Jessica Goodfellow
May 31, 2019

Geometry-Ogilvy union in Japan is "unique case": Geometry global CCO

“Consolidation is not going to happen to us,” chief creative officer Jon Hamm says, because the agency's ability to convert insights into purchases is unique.

Jon Hamm
Jon Hamm

While WPP’s merger drive has left some agencies uncertain of where they will sit in the future of the group, Geometry Global is quietly confident.

“Consolidation is not going to happen to us,” chief creative officer Jon Hamm assuredly told Campaign Asia-Pacific earlier this month.

In April Geometry joined forces with Ogilvy in Japan, with the two entities keeping their individual brands but operating under a single P&L.

However, Geometry APAC regional executive creative director, Daniel Comar, said the Japan arrangement is a “unique case” due to the dominance of one player in the market.

“They are two operations that have been partnering for a long time," he said. (Geometry was originally formed by merging Ogilvy Action, G2 and JWT Action.)

“Japan is very particular because Dentsu controls pretty much all the domestic market. It was hard for the two operations to deal with that situation, so it was clear for the success of the office to keep growing that they had to integrate the office—the brand-building capabilities of Ogilvy with the conversion activities from Geometry,” he added.

Hamm believes the agency’s expertise in identifying crucial moments within a brand experience and ability to translate that into conversions makes it uniquely placed within the group, which could explain why there are no further mergers planned.

He said that as the brand experience has become more complex with the fragmentation of media, agencies like Geometry can help find the “moments that matter”—the ones that change not what you think but what you do. “However much someone might like your brand, getting them to buy it is the challenge,” he added.

Hamm said CMOs are increasingly understanding how each of the touchpoints that make up the brand experience—from the campaign to the customer-service department—affect consumer decisions.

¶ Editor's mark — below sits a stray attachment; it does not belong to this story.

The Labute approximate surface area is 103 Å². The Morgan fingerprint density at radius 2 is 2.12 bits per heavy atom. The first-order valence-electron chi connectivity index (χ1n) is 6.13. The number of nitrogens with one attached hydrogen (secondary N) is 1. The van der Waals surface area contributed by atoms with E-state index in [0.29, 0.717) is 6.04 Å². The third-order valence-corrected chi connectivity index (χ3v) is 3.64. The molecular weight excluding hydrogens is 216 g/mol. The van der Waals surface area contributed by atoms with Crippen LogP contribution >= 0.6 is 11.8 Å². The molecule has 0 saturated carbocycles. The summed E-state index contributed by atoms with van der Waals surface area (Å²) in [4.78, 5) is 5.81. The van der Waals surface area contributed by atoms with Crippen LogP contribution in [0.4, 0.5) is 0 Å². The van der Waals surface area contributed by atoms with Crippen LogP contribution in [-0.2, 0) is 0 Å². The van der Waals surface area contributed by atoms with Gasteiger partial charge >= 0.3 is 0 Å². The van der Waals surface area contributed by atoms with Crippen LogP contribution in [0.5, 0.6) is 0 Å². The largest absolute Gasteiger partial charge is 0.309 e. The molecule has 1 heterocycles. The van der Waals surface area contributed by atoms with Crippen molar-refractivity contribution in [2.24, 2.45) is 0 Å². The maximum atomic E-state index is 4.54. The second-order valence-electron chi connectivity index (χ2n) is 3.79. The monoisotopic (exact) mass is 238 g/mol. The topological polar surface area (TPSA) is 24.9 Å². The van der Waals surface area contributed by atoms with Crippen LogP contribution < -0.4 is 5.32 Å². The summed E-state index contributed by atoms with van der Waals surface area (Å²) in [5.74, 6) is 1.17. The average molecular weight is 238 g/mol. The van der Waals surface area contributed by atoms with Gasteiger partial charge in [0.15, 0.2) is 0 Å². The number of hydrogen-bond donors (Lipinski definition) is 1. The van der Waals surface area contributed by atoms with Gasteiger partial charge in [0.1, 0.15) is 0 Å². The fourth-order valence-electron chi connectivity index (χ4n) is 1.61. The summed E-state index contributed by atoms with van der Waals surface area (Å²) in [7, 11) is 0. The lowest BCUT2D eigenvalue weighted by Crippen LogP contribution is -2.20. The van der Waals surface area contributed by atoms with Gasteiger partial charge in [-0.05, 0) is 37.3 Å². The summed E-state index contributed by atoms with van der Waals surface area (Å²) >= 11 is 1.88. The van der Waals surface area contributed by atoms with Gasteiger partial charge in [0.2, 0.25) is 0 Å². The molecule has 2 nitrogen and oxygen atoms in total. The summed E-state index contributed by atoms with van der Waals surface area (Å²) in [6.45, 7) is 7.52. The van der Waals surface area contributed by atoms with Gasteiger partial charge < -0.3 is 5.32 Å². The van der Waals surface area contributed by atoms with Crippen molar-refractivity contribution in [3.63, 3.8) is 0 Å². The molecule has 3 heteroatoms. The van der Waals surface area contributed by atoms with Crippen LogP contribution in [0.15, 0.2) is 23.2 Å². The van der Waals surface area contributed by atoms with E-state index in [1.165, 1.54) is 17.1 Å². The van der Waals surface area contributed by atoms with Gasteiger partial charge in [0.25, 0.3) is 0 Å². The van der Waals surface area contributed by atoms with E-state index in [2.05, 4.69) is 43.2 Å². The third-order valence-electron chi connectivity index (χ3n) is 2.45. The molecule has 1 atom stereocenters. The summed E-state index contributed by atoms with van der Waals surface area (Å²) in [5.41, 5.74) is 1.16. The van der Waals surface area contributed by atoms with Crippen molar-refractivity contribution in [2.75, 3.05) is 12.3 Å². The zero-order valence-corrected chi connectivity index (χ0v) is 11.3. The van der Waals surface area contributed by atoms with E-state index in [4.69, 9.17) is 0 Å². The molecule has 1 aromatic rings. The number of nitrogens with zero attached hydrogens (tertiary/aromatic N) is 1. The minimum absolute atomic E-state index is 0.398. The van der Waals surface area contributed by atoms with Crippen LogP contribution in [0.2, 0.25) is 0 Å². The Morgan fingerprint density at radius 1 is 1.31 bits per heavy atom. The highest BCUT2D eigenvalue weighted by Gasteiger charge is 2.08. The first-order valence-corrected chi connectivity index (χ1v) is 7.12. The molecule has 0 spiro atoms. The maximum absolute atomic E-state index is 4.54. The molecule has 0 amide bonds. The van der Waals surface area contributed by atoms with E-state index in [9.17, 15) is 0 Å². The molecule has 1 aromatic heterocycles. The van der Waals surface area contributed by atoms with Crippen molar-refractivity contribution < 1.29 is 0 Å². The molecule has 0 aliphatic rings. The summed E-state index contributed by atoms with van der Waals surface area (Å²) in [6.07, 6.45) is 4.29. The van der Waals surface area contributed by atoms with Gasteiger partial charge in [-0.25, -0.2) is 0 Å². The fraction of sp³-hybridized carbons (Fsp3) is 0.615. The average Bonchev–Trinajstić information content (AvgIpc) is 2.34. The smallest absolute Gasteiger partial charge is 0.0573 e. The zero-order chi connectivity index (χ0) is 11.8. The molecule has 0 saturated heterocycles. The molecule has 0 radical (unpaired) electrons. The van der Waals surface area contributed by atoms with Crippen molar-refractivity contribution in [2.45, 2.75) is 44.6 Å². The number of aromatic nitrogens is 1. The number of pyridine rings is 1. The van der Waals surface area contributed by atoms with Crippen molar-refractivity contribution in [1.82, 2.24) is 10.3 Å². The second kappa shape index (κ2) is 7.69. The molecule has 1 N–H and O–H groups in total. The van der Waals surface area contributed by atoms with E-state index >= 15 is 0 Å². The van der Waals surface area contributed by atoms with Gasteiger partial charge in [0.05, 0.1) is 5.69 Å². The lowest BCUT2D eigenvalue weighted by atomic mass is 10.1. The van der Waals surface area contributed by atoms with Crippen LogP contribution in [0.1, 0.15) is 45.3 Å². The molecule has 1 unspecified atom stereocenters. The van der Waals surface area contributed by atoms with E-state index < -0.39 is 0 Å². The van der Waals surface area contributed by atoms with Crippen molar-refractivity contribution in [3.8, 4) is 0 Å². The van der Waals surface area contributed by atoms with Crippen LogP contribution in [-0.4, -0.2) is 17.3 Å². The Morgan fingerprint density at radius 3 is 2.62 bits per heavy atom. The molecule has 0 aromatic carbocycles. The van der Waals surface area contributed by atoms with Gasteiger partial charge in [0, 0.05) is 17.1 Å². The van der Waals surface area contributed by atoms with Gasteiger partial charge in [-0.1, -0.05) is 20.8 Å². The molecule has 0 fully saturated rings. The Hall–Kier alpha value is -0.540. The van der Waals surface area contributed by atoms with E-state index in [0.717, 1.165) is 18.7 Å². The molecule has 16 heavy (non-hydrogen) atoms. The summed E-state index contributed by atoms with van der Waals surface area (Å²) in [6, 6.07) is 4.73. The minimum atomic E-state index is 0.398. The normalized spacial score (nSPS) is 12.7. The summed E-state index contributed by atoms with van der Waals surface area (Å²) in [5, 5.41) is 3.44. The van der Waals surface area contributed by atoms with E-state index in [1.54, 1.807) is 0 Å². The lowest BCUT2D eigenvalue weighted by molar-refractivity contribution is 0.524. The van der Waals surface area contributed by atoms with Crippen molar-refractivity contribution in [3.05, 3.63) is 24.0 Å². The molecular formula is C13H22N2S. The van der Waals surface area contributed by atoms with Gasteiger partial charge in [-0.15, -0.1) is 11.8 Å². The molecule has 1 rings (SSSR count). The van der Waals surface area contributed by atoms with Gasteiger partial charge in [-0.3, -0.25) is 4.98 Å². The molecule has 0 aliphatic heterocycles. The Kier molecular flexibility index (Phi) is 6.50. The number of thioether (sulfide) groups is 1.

He said too often in the past brands have thrown money towards “flashy advertising” without understanding the pain points in the customer journey.

“You can have the most incredible experience transacting with a brand but then have a horrendous experience with the returns department that can destroy your relationship with a brand forever,” he said. “Brands are only as strong as the totality of their brand experience.”

Geometry wants clients to own and manage all the touchpoints and is not trying to position itself as the architect of the entire brand experience like some of its competitors.

“Owning all those touchpoints has to come from the client," Hamm said. "It is not the role of agencies. David Droga at Accenture may disagree.”

Rather than developing a marketing strategy around a client objective, Geometry looks across the customer journey to identify when the customer could best be reached to drive the desired outcome.

One example saw the agency reimagine the communications of an antihistamine cream from talking about the efficacy of the product—a strategy employed by all of its competitors—to encouraging people to take the product out with them so it is there when they need it most.

“The problem we identified is most people bought the cream and put it in their bathroom cabinet, which is useless because it is not there when you need it,” Hamm said. “We realised the campaign needed to be centred around going out, and the portability of the product.”

The fragmentation of media is also forcing brands to think more creatively about how to own their audience, Comar said.

“You used to be able to build a brand with one TVC a year,” Comar said. “Now the brand is built with every micro-moment, so conversions and activities need to be more strategic.”

Campaign Asia

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